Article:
Ukraine hostage crisis ends after president urges people to watch Joaquin Phoenix documentary

Gunman with criminal record held 13 people on bus hostage in city of Lutsk.
Image: An assailant, who seized a long-distance bus with 10 hostages, lies on the ground after police officers captured him in the city centre of Lutsk,
An assailant, who seized a long-distance bus with 10 hostages, lies on the ground after police officers captured him in the city centre of LutskAP

Breaking News Emails

Get breaking news alerts and special reports. The news and stories that matter, delivered weekday mornings.
SUBSCRIBE
By Veronika Melkozerova, Patrick Smith and Rachel Elbaum

KYIV, Ukraine — A hostage crisis in Ukraine ended peacefully on Tuesday, with a gunman releasing 13 people he was holding after President Volodymyr Zelenskiy acceded to his demand to publish a video recommending the film “Earthlings.”

Police then arrested the hostage-taker, identified as Maksym Kryvosh, 44, and the president deleted his video.

“Earthlings” is 2005 documentary with actor Joaquin Phoenix about human’s use and dependence on animals.

Earlier, Kryvosh opened fire on police after seizing a bus in the Ukrainian city of Lutsk, which is around 250 miles west of the capital Kyiv, police said. A counter-terrorism investigation had been launched, they added.

The man threw a grenade at officers which failed to detonate, the National Police of Ukraine said in statement on the Telegram digital messaging application.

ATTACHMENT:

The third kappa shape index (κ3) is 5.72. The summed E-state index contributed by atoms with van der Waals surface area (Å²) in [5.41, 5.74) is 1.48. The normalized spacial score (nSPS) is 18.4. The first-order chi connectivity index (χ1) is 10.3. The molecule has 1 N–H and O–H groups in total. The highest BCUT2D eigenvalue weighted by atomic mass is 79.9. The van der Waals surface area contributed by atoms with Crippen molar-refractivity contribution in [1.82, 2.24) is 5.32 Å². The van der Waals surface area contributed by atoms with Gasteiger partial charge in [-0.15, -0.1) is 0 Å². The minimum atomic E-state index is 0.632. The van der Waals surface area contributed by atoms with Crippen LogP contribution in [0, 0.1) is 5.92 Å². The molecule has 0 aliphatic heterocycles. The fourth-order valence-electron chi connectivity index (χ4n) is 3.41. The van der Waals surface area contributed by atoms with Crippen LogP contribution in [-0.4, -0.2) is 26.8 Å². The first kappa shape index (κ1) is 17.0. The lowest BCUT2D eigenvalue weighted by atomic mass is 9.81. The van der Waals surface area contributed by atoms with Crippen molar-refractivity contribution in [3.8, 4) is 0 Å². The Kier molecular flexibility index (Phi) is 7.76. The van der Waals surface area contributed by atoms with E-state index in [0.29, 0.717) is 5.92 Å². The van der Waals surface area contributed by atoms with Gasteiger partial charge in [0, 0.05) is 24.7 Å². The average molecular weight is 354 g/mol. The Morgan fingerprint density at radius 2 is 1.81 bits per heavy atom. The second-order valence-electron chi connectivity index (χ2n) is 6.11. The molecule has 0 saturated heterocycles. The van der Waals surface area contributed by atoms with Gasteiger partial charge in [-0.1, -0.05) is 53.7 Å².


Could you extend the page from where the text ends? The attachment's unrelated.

"I want to congratulate everybody who kept fighting for people's lives the whole day. Human life is precious, and we didn't lose anyone today," Zelenskiy wrote on Facebook.

Children and a pregnant woman were among the hostages, Kryvosh said in a phone interview to the NTA TV channel. He also demanded that the country's top law enforcement, judges, oligarchs, lawmakers, prime minister, and other officials including former President Petro Poroshenko publish videos saying they are the real terrorists.

Prior to the Zelenskiy's video Kryvosh released three hostages, Interior Minister Arsen Avakov said on Twitter.

TV footage released during the incident showed empty streets cordoned off by people in military uniform, police cars and an armored personnel carrier, while pictures published on social media showed a small bus parked in the middle of an empty street. Two of its windows were smashed and the others covered with curtains.

Kryvosh is a citizen of Ukraine, who was born in Russia and spent more than 10 years in prisons for robbery, blackmailing, and illegal arms possession, according to Deputy Interior Minister Anton Gerashchenko.

Gerashchenko said the gunman made demands on Twitter where he called himself Maksym Plokhoy, which translates as "Maksym the Bad One." Twitter suspended the account.

Viktor Kroshko, head of the Volyn Oblast Police Department, told a press conference that “he is generally unsatisfied with the political situation in the country."

Reuters contributed.